A Wisconsin pharmacist and “admitted conspiracy theorist” accused of destroying hundreds of doses of the COVID-19 vaccine over the holidays carried out the sabotage attempt because he believed the vaccination would mutate people’s DNA, according to new court documents.
Steven Brandenburg, an Advocate Aurora Health pharmacist, was arrested last week after authorities alleged he tried to destroy 57 vials of the Moderna vaccine by intentionally leaving the vials out of the refrigeration system overnight, according to The Associated Press.
Officials have determined that the vials would have been able to inoculate more than 500 people against COVID-19.
“He’d formed this belief that they were unsafe,” Ozaukee County District Attorney Adam Gerol said in a virtual court meeting, according to local station WISN. “His intent was to destroy the medication. He did the things that he was accused of.”
A probable cause statement from a Grafton police detective also alleged that Brandenburg told investigators that he had committed the “intentional act” because he believed the vaccine “was not safe for people and could harm them and change the DNA,” CBS News reports.
The detective referred to the pharmacist as an “admitted conspiracy theorist.”
Advocate Aurora Health Care Chief Medical Group Officer Jeff Bahr said that Brandenburg admitted to taking the vials from the refrigeration system on Dec. 24 and leaving them out overnight before returning them to their rightful place. He allegedly left the vials out a second time overnight on Dec. 25 until they were discovered the following morning by a pharmacy technician, The Associated Press reports.
Bahr said Brandenburg had told the technician that he had taken the vials out to reach other items and forgot to put them back in, before later admitting to police that he had intentionally taken them out.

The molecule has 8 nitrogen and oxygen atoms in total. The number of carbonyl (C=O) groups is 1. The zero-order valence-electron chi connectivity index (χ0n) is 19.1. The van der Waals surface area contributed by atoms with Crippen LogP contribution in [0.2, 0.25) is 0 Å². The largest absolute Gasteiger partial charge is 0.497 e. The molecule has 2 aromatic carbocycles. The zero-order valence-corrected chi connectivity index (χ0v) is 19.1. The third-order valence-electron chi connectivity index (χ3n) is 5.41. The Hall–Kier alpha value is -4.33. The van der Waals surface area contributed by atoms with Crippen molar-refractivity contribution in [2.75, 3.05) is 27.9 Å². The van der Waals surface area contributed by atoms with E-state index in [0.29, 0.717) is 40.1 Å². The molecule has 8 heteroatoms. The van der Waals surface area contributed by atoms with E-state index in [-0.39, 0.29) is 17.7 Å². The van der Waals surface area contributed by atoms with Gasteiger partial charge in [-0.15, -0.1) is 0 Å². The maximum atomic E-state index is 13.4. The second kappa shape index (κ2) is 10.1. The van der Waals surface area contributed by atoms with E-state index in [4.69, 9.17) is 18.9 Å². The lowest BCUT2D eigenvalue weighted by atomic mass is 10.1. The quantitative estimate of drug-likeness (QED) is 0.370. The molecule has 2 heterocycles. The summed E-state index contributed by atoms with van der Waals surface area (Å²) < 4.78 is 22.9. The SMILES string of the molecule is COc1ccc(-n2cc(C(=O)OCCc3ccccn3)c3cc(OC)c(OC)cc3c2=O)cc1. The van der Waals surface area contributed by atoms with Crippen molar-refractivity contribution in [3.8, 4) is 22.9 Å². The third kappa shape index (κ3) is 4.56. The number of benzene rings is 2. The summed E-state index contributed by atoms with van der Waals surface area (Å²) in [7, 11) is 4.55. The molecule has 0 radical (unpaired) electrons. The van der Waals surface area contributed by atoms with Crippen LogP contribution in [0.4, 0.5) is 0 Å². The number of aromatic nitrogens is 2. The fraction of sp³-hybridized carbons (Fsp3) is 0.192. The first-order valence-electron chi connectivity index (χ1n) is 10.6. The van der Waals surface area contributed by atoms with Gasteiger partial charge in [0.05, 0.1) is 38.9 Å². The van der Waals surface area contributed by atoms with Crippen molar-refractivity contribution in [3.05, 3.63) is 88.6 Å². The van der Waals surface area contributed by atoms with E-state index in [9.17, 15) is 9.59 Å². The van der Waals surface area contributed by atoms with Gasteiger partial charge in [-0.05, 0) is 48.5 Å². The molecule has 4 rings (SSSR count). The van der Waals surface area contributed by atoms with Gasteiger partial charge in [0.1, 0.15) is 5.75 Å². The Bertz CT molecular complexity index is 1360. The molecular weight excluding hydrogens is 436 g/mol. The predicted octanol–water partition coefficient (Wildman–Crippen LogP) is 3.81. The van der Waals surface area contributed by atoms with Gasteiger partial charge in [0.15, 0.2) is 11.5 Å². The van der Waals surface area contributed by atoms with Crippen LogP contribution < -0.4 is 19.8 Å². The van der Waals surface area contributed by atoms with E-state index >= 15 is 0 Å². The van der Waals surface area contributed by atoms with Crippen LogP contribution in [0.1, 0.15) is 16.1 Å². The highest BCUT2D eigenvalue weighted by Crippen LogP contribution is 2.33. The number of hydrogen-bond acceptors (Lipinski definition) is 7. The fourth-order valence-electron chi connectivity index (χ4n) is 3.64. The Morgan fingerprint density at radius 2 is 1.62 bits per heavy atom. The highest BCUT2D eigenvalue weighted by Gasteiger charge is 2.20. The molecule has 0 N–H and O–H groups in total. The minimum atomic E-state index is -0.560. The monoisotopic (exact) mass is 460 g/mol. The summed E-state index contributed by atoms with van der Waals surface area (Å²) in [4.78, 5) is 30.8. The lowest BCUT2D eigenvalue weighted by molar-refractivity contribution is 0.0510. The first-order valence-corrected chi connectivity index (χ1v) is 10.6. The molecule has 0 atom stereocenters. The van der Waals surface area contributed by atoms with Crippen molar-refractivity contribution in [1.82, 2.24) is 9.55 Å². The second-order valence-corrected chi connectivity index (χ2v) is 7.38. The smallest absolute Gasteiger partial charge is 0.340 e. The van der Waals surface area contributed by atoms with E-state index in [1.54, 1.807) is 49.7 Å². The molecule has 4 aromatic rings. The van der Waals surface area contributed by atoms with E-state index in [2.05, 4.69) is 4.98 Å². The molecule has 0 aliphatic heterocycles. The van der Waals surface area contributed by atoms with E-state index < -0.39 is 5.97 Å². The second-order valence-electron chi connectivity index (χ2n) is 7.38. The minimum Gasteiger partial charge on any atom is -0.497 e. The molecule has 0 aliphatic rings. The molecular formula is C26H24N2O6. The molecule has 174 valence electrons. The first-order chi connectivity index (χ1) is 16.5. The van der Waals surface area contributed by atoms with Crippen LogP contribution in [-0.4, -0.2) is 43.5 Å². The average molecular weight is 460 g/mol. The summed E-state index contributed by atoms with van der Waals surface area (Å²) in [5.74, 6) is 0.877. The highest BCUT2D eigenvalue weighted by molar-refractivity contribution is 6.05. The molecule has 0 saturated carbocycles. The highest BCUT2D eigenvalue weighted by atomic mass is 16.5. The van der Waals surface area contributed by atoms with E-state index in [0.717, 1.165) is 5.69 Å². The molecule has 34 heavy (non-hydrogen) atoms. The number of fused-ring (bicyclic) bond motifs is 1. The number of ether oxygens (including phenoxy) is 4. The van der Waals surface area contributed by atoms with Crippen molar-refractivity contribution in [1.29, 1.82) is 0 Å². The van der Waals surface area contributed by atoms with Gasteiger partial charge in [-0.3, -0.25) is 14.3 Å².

The vials are still viable without refrigeration for 12 hours. The FDA recommends the Moderna COVID-19 vaccine be stored frozen between -25 degrees C to -15 degrees C, according to a fact sheet provided by the government agency.
The medical center administered the vaccine to 57 people before setting aside the remaining doses, estimated to cost between $8,000 and $11,000.
The specific charges against Brandenburg are still pending as prosecutors try to determine whether the vaccines were actually rendered ineffective by Bradenburg’s alleged actions.
“And apparently the only way they can discover that or tell us that is if they test them. It’s unknown how much time that will take,” Gerol said, according to Wisconsin Public Radio.
That determination will likely influence the severity of the charges against the pharmacist—who has already been fired by the medical center.
Gerol said several of Brandenburg’s coworkers also said the pharmacist had brought a firearm to work on two occasions.
According to the prosecutor, Brandenburg had been upset because his wife of eight years filed for divorce in June. The couple share two young children.
In an affidavit filed at the end of December as part of the divorce proceedings, Brandenburg’s wife alleged that he had come to her house on Dec. 6 with a water purifier and two 30-day supplies of food, the Associated Press reports. He told her that he believed the world was “crashing down” and that the government was planning cyber attacks that would shut down the power grid, she said.
The woman reported that Brandenburg had also been hoarding his own supply of food—along with guns—in rental units and said she did not feel safe around him any longer. A judge on Monday ordered that he be temporarily prevented from seeing his children.
In the criminal proceedings, a judge set Brandenburg’s bond at $10,000. As conditions of the bail, he was ordered to surrender his firearms, have no contact with staff at Advocate Aurora Health and was also banned from working in health care or administering vaccinations.
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